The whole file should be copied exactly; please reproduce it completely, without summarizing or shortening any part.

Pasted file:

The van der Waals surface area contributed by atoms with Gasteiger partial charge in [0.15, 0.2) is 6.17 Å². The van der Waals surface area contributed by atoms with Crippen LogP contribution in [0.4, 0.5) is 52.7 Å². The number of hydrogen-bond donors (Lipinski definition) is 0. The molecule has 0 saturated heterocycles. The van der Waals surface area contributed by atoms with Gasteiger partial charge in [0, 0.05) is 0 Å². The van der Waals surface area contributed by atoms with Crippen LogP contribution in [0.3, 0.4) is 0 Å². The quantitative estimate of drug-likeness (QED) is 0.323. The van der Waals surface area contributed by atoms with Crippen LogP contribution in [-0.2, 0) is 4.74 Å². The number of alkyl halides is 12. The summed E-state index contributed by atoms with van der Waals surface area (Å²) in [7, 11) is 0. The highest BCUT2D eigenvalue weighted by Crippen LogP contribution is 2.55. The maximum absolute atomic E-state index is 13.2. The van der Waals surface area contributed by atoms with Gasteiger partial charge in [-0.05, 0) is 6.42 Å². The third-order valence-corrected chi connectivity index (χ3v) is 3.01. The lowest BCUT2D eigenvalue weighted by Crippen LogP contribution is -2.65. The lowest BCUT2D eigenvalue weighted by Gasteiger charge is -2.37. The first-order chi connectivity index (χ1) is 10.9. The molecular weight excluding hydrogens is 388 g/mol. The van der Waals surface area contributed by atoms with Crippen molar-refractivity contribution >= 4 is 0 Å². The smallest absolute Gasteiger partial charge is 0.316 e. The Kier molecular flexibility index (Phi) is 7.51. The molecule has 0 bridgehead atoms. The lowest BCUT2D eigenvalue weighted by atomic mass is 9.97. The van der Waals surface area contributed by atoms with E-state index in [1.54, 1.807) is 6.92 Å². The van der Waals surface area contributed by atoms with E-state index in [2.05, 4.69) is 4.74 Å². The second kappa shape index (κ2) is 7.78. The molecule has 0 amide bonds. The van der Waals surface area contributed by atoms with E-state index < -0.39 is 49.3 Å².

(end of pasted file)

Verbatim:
The van der Waals surface area contributed by atoms with Gasteiger partial charge in [0.15, 0.2) is 6.17 Å². The van der Waals surface area contributed by atoms with Crippen LogP contribution in [0.4, 0.5) is 52.7 Å². The number of hydrogen-bond donors (Lipinski definition) is 0. The molecule has 0 saturated heterocycles. The van der Waals surface area contributed by atoms with Gasteiger partial charge in [0, 0.05) is 0 Å². The van der Waals surface area contributed by atoms with Crippen LogP contribution in [0.3, 0.4) is 0 Å². The quantitative estimate of drug-likeness (QED) is 0.323. The van der Waals surface area contributed by atoms with Crippen LogP contribution in [-0.2, 0) is 4.74 Å². The number of alkyl halides is 12. The summed E-state index contributed by atoms with van der Waals surface area (Å²) in [7, 11) is 0. The highest BCUT2D eigenvalue weighted by Crippen LogP contribution is 2.55. The maximum absolute atomic E-state index is 13.2. The van der Waals surface area contributed by atoms with Gasteiger partial charge in [-0.05, 0) is 6.42 Å². The third-order valence-corrected chi connectivity index (χ3v) is 3.01. The lowest BCUT2D eigenvalue weighted by Crippen LogP contribution is -2.65. The lowest BCUT2D eigenvalue weighted by Gasteiger charge is -2.37. The first-order chi connectivity index (χ1) is 10.9. The molecular weight excluding hydrogens is 388 g/mol. The van der Waals surface area contributed by atoms with Crippen molar-refractivity contribution >= 4 is 0 Å². The smallest absolute Gasteiger partial charge is 0.316 e. The Kier molecular flexibility index (Phi) is 7.51. The molecule has 0 bridgehead atoms. The lowest BCUT2D eigenvalue weighted by atomic mass is 9.97. The van der Waals surface area contributed by atoms with E-state index in [1.54, 1.807) is 6.92 Å². The van der Waals surface area contributed by atoms with E-state index in [2.05, 4.69) is 4.74 Å². The second kappa shape index (κ2) is 7.78. The molecule has 0 amide bonds. The van der Waals surface area contributed by atoms with E-state index < -0.39 is 49.3 Å².